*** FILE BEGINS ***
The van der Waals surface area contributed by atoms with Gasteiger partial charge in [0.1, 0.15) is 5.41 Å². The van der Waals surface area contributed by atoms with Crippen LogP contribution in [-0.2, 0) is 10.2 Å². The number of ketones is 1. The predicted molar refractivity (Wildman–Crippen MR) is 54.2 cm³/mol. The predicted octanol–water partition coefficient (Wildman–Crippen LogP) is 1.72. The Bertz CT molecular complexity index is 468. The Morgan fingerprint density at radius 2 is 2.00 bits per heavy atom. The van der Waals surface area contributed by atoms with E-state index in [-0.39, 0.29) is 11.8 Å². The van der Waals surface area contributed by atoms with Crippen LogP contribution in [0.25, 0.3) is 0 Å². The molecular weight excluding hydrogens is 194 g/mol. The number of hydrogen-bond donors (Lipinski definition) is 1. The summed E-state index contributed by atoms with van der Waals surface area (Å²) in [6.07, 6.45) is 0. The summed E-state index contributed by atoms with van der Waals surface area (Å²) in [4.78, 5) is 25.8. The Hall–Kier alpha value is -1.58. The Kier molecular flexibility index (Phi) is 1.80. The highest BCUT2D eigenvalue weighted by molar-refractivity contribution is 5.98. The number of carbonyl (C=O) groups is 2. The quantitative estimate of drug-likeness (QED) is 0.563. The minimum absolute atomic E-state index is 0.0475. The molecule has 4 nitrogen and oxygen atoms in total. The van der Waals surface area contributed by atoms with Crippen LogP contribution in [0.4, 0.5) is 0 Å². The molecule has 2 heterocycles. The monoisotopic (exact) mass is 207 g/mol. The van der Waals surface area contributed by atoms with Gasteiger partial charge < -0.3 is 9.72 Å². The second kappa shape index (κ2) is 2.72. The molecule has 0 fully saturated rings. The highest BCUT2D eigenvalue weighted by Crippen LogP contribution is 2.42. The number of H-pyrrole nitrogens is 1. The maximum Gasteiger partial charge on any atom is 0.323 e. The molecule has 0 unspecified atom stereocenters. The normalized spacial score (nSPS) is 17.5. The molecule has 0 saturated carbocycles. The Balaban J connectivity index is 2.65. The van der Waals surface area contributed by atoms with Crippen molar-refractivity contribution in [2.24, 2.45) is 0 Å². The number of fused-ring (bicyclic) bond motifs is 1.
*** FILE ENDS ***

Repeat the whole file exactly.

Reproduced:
The van der Waals surface area contributed by atoms with Gasteiger partial charge in [0.1, 0.15) is 5.41 Å². The van der Waals surface area contributed by atoms with Crippen LogP contribution in [-0.2, 0) is 10.2 Å². The number of ketones is 1. The predicted molar refractivity (Wildman–Crippen MR) is 54.2 cm³/mol. The predicted octanol–water partition coefficient (Wildman–Crippen LogP) is 1.72. The Bertz CT molecular complexity index is 468. The Morgan fingerprint density at radius 2 is 2.00 bits per heavy atom. The van der Waals surface area contributed by atoms with E-state index in [-0.39, 0.29) is 11.8 Å². The van der Waals surface area contributed by atoms with Crippen LogP contribution in [0.25, 0.3) is 0 Å². The molecular weight excluding hydrogens is 194 g/mol. The number of hydrogen-bond donors (Lipinski definition) is 1. The summed E-state index contributed by atoms with van der Waals surface area (Å²) in [6.07, 6.45) is 0. The summed E-state index contributed by atoms with van der Waals surface area (Å²) in [4.78, 5) is 25.8. The Hall–Kier alpha value is -1.58. The Kier molecular flexibility index (Phi) is 1.80. The highest BCUT2D eigenvalue weighted by molar-refractivity contribution is 5.98. The number of carbonyl (C=O) groups is 2. The quantitative estimate of drug-likeness (QED) is 0.563. The minimum absolute atomic E-state index is 0.0475. The molecule has 4 nitrogen and oxygen atoms in total. The van der Waals surface area contributed by atoms with Crippen LogP contribution in [0.4, 0.5) is 0 Å². The molecule has 2 heterocycles. The monoisotopic (exact) mass is 207 g/mol. The van der Waals surface area contributed by atoms with Gasteiger partial charge < -0.3 is 9.72 Å². The second kappa shape index (κ2) is 2.72. The molecule has 0 fully saturated rings. The highest BCUT2D eigenvalue weighted by Crippen LogP contribution is 2.42. The number of H-pyrrole nitrogens is 1. The maximum Gasteiger partial charge on any atom is 0.323 e. The molecule has 0 unspecified atom stereocenters. The normalized spacial score (nSPS) is 17.5. The molecule has 0 saturated carbocycles. The Balaban J connectivity index is 2.65. The van der Waals surface area contributed by atoms with Crippen molar-refractivity contribution in [2.24, 2.45) is 0 Å². The number of fused-ring (bicyclic) bond motifs is 1.